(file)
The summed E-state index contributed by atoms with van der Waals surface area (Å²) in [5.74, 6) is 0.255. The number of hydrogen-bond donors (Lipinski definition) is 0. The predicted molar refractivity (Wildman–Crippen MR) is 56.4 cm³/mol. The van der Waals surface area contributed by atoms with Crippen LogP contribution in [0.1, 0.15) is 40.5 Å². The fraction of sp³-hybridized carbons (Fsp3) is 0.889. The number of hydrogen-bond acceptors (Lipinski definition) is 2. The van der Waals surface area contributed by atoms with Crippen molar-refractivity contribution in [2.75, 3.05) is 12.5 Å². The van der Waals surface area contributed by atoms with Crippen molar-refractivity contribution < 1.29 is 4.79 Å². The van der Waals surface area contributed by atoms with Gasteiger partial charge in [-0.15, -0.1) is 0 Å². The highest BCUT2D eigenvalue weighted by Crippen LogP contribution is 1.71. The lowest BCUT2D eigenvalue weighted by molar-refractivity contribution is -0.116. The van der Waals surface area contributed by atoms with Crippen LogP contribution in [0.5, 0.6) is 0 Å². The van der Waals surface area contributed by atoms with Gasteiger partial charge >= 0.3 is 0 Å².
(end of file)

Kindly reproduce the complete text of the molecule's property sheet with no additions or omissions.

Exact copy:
The summed E-state index contributed by atoms with van der Waals surface area (Å²) in [5.74, 6) is 0.255. The number of hydrogen-bond donors (Lipinski definition) is 0. The predicted molar refractivity (Wildman–Crippen MR) is 56.4 cm³/mol. The van der Waals surface area contributed by atoms with Crippen LogP contribution in [0.1, 0.15) is 40.5 Å². The fraction of sp³-hybridized carbons (Fsp3) is 0.889. The number of hydrogen-bond acceptors (Lipinski definition) is 2. The van der Waals surface area contributed by atoms with Crippen molar-refractivity contribution in [2.75, 3.05) is 12.5 Å². The van der Waals surface area contributed by atoms with Crippen molar-refractivity contribution < 1.29 is 4.79 Å². The van der Waals surface area contributed by atoms with Gasteiger partial charge in [-0.15, -0.1) is 0 Å². The highest BCUT2D eigenvalue weighted by Crippen LogP contribution is 1.71. The lowest BCUT2D eigenvalue weighted by molar-refractivity contribution is -0.116. The van der Waals surface area contributed by atoms with Crippen LogP contribution in [0.5, 0.6) is 0 Å². The van der Waals surface area contributed by atoms with Gasteiger partial charge >= 0.3 is 0 Å².